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Red River Scrapbook: Prince Polecat
By Edward Southerland
Aug 14, 2016
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Prince Polecat
by Edward Southerland
Prince Polecat

His name was just too much for the Texans under his command, so they called him “Prince Polecat,” a nickname that delighted the general. In a Confederate army officered by men of all manner of backgrounds, Camille Armand Jules Marie, Prince de Polignac was still one of a kind.

He was French, born in Millemont, Seine-et-Oise, France on February 16, 1832. His family was of the nobility and then some. His mother had been one of the closest confidants of Queen Marie-Antoinette, and his father was an important minister under Charles X.

Young Polignac studied music and mathematics at St. Stanislas College before joining the French army in 1853 and serving in the Crimean War. He left the service in six years later and journeyed to Central America to study economics and botany, and then in 1860 came to the United States.

With the start of the American Civil War, Polignac joined the Confederate army, seeing staff duty with P.G.T. Beauregard and Braxton Bragg. He fought at Pittsburg Landing and Corinth, and in January 1863, became a brigadier general in the CSA. In March he transferred to the Trans-Mississippi Department and took command of a Texas brigade made up of infantry and dismounted cavalry units.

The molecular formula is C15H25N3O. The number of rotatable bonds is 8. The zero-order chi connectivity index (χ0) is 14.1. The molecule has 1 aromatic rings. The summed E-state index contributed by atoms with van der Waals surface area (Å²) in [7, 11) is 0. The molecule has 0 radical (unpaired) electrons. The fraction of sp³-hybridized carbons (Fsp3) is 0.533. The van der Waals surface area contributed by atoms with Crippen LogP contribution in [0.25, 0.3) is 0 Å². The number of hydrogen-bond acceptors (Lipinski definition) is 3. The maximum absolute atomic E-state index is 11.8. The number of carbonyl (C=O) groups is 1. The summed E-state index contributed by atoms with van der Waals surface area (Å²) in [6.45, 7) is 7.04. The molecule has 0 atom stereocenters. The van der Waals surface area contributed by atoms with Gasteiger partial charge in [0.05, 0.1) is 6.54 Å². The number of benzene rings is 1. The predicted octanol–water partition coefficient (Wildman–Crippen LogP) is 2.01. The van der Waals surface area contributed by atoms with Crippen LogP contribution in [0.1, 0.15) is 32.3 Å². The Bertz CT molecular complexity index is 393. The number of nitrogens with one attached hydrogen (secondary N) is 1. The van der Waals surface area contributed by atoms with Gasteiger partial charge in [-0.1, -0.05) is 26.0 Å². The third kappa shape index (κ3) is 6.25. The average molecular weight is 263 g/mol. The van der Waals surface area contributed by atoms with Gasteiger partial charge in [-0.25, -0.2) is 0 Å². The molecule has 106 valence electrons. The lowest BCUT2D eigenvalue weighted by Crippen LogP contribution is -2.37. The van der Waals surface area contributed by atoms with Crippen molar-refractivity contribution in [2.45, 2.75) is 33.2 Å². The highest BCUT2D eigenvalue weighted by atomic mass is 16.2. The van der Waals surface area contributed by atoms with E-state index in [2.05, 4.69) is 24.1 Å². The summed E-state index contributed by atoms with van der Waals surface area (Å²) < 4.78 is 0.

Polignac’s Brigade served in Alfred Mouton’s division during the Red River Campaign, and he took command of the division when Mouton was killed at the Battle of Mansfield on April 8, 1864. Promoted to Major General in June, Polignac continued in command until March 1865 when he went on a special mission to France in an unsuccessful effort to enlist the support Napoleon III for the Confederacy.

Back in France, Polignac resumed his Central American connections and studies, and then went back into the French army. As a brigadier, he commanded a division in the Franco-Prussian War of 1870-71. After the war he married, had a daughter, was widowed, married again, and had two more daughters and a son. At the time of his death in Paris on November 15, 1913, Prince Polecat was the last living major general of the Confederate service.